OS applications are fundamentally different than their commercial, off-the-shelf (COTS) brethren. Much like SaaS, OS circumvents a number of major complaints among clients of traditional vendors: forced upgrades, dangerous customizations to the plain-vanilla products, and unnecessary functionality. An organization that wants to run an antiquated version of a finance and accounting system can do just that—sans the vendor's pressure or requirement to upgrade. The organization can simply pay the vendor annual support fees without fear that its system will eventually be unsupported and risk potential system failure. I firmly expect the adoption of OS applications to continue rising in the next few years, further penetrating largely untapped markets such as ERP.
3. A New Breed of Independent Software Vendors (ISVs). Two recent and seemingly unrelated events have coalesced, resulting in more efficient software development. The first is the rise in the use of service-oriented architecture (SOA). In Service Oriented Architecture for Dummies, Judith Hurwitz, Carol Baroudi, Robin Bloor, and Marcia Kaufman describe the SOA world as one in which "business applications are assembled by using a set of building blocks known as components—some of which may be available ‘off the shelf,' and some of which may have to be built from scratch."
In other words, SOA provides greatly enhanced methods for systems development and integration. Individual systems and components give way to business processes and interoperable services. SOA allows different applications to exchange data with one another as they participate in business processes. Service orientation stitches together ostensibly different services with operating systems, programming languages, and other technologies underlying applications.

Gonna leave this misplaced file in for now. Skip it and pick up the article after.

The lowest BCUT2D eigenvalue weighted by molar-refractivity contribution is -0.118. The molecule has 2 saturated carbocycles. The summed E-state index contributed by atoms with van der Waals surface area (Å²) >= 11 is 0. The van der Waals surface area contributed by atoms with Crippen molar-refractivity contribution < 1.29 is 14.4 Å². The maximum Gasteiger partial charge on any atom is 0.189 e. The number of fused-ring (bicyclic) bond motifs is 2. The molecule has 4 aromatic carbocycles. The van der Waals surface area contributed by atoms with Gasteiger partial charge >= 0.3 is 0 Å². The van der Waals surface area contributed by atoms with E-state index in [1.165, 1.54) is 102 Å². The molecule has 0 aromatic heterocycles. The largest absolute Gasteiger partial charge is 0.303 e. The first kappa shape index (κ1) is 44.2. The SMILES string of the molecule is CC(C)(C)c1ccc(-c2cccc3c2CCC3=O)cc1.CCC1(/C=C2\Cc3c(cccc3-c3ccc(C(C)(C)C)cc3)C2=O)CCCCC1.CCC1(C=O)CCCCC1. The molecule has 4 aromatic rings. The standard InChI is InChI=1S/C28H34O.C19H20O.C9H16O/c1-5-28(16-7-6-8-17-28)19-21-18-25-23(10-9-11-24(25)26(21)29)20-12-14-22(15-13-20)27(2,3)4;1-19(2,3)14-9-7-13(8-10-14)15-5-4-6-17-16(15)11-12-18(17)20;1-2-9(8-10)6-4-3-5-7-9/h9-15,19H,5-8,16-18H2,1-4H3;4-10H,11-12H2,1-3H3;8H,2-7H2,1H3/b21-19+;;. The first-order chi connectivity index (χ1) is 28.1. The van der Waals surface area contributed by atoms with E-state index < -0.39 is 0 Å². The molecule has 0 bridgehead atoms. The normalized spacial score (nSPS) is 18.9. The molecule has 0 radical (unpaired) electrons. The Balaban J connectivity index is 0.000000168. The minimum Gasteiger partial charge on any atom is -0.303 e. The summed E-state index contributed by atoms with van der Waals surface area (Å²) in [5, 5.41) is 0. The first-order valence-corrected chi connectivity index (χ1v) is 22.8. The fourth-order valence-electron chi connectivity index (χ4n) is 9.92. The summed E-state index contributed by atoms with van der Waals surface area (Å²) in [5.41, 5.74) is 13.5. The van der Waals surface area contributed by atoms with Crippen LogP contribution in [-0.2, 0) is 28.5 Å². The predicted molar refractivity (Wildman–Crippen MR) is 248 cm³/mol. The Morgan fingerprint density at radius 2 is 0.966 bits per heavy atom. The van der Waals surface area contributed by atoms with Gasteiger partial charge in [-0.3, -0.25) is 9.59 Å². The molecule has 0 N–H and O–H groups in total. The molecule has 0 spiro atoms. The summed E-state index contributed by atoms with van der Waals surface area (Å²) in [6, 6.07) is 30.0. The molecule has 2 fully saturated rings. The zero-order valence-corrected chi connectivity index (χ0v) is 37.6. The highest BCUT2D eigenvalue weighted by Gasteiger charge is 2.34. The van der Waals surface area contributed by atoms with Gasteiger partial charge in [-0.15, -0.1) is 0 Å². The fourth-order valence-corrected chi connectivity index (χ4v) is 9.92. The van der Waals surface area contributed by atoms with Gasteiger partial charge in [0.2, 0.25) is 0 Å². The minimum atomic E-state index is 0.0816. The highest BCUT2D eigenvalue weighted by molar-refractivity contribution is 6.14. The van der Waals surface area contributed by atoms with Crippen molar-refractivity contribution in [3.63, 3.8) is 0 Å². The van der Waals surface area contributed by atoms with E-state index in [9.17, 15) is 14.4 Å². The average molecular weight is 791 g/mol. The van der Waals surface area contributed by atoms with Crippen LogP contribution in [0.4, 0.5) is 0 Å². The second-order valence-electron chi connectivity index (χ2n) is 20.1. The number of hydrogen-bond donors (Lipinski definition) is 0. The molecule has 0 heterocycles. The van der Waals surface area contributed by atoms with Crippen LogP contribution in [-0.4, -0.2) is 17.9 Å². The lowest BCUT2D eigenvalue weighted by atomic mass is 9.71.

Second, the passage of the Sarbanes-Oxley Act. (SOX) has resulted in many organizations abandoning efforts to build their own internal systems. Faced with SOX's increased audit requirements, many are now opting to use independent software vendors (ISVs) to build proprietary systems. As organizations have increasingly sought the external expertise of ISVs in creating applications, it should not be surprising that organizations such as Infosys have prospered. (From its initial public offering in 1993 to 2007, the company's stock grew 3,000 percent, absent dividends.)
The end result is that successful IT projects are not uncommon these days—even if well-documented failures still persist. (Infosys's stock would not have climbed so high without high client reference and retention rates.) Unlike the 1980s, few organizations these days want to reinvent the wheel, finally accepting that they should stick to their knitting and not build applications from scratch. More organizations are using ISVs to build custom applications that address specific business needs, especially when those apps can be relatively easily integrated into existing system infrastructures. No longer are they forced to choose among a small number of viable alternatives.